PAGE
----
Introduction to Hinduism

Hinduism, a religious tradition of Indian origin, comprising the beliefs and practices of Hindus. The word Hindu is derived from the river Sindhu, or Indus. Hindu was primarily a geographical term that referred to India or to a region of India (near the Sindhu) as long ago as the 6th century BC. The word Hinduism is an English word of more recent origin. Hinduism entered the English language in the early 19th century to describe the beliefs and practices of those residents of India who had not converted to Islam or Christianity and did not practice Judaism or Zoroastrianism.

In the case of most religions, beliefs and practices come first, and those who subscribe to them are acknowledged as followers. In the case of the Hindu tradition, however, the acknowledgment of Hindus came first, and their beliefs and practices constitute the contents of the religion. Hindus themselves prefer to use the Sanskrit term sanātana dharma for their religious tradition. Sanātana dharma is often translated into English as “eternal tradition” or “eternal religion” but the translation of dharma as “tradition” or “religion” gives an extremely limited, even mistaken, sense of the word. Dharma has many meanings in Sanskrit, the sacred language of Hindu scripture, including “moral order,” “duty,” and “right action.”

The Hindu tradition encourages Hindus to seek spiritual and moral truth wherever it might be found, while acknowledging that no creed can contain such truth in its fullness and that each individual must realize this truth through his or her own systematic effort. Our experience, our reason, and our dialogue with others—especially with enlightened individuals—provide various means of testing our understanding of spiritual and moral truth. And Hindu scripture, based on the insights of Hindu sages and seers, serves primarily as a guidebook. But ultimately truth comes to us through direct consciousness of the divine or the ultimate reality. In other religions this ultimate reality is known as God. Hindus refer to it by many names, but the most common name is Brahman.

In many religions truth is delivered or revealed from a divine source and enters the world through a single agent: for example, Abraham in Judaism, Jesus in Christianity, and Muhammad in Islam. These truths are then recorded in scriptures that serve as a source of knowledge of divine wisdom: the Hebrew Bible, the New Testament, and the Qur’an. In the Hindu tradition, by contrast, there is no single revelation or orthodoxy (established doctrine) by which people may achieve knowledge of the divine or lead a life backed by religious law. The Hindu tradition acknowledges that there are many paths by which people may seek and experience religious understanding and direction. It also claims that every individual has the potential to achieve enlightenment.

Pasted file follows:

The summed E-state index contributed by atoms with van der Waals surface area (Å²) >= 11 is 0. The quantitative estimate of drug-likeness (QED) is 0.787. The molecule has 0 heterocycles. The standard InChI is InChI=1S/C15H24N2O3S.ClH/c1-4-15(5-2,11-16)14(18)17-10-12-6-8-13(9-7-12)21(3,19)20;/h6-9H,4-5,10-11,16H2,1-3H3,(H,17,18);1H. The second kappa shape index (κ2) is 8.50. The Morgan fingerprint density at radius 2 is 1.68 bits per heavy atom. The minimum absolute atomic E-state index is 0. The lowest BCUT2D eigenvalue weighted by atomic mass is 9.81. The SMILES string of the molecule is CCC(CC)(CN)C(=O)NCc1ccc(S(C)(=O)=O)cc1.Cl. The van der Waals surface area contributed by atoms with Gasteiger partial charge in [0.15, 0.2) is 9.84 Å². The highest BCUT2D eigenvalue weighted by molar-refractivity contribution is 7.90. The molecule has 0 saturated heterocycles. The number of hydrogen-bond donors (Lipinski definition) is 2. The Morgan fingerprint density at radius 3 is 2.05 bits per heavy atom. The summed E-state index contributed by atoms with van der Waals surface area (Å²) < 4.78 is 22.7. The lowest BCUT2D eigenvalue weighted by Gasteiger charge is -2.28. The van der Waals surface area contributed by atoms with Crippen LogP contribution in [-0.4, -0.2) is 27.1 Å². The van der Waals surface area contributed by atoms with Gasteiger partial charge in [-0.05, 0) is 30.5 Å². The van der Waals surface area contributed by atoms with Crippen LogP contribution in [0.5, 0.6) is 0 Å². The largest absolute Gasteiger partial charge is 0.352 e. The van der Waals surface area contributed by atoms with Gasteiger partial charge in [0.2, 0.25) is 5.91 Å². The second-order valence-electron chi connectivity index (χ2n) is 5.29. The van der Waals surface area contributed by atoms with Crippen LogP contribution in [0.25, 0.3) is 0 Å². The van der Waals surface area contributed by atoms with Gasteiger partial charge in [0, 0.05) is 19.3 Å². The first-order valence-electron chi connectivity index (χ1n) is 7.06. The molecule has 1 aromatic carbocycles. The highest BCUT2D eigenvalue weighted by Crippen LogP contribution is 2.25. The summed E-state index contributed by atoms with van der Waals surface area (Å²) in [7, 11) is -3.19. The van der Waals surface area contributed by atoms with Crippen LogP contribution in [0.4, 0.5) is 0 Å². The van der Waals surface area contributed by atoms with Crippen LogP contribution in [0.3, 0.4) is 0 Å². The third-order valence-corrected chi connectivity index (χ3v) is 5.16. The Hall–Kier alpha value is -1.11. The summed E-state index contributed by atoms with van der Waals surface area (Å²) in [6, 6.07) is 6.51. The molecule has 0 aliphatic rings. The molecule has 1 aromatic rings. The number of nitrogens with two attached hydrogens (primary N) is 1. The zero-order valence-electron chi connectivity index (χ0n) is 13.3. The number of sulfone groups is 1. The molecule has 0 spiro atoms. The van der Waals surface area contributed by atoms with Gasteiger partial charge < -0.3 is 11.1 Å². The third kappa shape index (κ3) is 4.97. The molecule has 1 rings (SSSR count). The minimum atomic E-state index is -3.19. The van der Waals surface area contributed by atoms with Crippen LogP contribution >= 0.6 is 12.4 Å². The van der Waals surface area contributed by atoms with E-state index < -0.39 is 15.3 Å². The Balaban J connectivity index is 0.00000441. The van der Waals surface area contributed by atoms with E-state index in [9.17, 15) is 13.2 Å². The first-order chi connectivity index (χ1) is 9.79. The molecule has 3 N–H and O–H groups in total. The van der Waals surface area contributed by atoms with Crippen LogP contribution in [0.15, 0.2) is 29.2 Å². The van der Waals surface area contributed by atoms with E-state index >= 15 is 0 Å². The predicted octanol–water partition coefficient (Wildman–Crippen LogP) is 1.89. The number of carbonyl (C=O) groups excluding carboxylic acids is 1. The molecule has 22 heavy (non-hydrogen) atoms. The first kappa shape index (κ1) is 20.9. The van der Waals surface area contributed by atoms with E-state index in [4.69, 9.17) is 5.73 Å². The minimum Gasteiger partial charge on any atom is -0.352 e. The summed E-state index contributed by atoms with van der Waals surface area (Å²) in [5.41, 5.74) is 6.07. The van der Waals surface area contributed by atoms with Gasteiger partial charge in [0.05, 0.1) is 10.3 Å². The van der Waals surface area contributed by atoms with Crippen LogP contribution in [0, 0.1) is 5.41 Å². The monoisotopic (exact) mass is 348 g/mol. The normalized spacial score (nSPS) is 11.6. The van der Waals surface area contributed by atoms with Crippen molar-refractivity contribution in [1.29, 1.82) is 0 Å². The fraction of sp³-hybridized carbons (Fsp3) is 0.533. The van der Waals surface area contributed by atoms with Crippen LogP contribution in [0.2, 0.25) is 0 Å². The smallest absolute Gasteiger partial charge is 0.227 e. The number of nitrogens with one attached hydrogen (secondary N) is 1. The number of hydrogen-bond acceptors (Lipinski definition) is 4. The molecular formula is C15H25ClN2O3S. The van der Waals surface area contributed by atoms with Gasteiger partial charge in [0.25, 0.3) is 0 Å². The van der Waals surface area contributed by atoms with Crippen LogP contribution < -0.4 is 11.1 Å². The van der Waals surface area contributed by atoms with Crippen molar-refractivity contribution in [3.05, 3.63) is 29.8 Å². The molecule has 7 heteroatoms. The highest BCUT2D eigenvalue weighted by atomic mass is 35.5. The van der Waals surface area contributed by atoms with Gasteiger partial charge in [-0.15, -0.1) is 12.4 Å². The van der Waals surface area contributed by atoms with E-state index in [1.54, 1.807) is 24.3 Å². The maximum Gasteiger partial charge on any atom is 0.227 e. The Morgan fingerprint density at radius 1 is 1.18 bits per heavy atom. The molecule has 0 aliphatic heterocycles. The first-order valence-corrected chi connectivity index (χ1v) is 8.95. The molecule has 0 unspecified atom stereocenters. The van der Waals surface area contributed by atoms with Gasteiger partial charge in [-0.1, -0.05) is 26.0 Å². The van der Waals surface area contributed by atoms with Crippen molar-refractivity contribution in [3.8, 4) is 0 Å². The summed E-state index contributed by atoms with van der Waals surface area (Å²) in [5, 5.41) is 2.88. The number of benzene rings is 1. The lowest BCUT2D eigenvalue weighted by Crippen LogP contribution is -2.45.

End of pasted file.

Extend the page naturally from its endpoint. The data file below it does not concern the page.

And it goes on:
The Hindu community today is found primarily in India and neighboring Nepal, and in Bali in the Indonesian archipelago. Substantial Hindu communities are present in Sri Lanka and Bangladesh, Mauritius, Fiji, the West Indies, East Africa, and South Africa. Scattered Hindu communities are found in most parts of the Western world. Hindus today number nearly 900 million, including about 20 million who live outside India, making them the third largest religious community in the world, after Christians and Muslims.

Since ancient times, Hindu thought has transcended geographical boundaries and influenced religious and philosophical ideas throughout the world. Persian, ancient Greek, and ancient Roman thought may well have been influenced by Hinduism. Three other religions that originated in India are closely related to Hinduism: Buddhism, Jainism, and Sikhism. In the 19th century German philosopher Arthur Schopenhauer read both Hindu and Buddhist scriptures and based much of his thinking on them. In the United States, 19th-century writers such as Ralph Waldo Emerson and Henry David Thoreau drew on Hinduism and its scriptures in developing their philosophy of transcendentalism. More recently, civil-rights leader Martin Luther King, Jr., studied the teachings of Hindu leader Mohandas Gandhi on nonviolent protest. In the sphere of popular culture, rock musician George Harrison embraced Hinduism during the 1960s, and some members of the United States counterculture explored Hinduism and Buddhism, as did the Beat poets (Beat Generation). Millions of Westerners today practice meditation or yoga to achieve relief from stress or physical fitness, indicating Western receptiveness to Hindu practices.


Published originally at http://sankrant.org/2008/09/hinduism/. Reproduced with permission from @sankrant.

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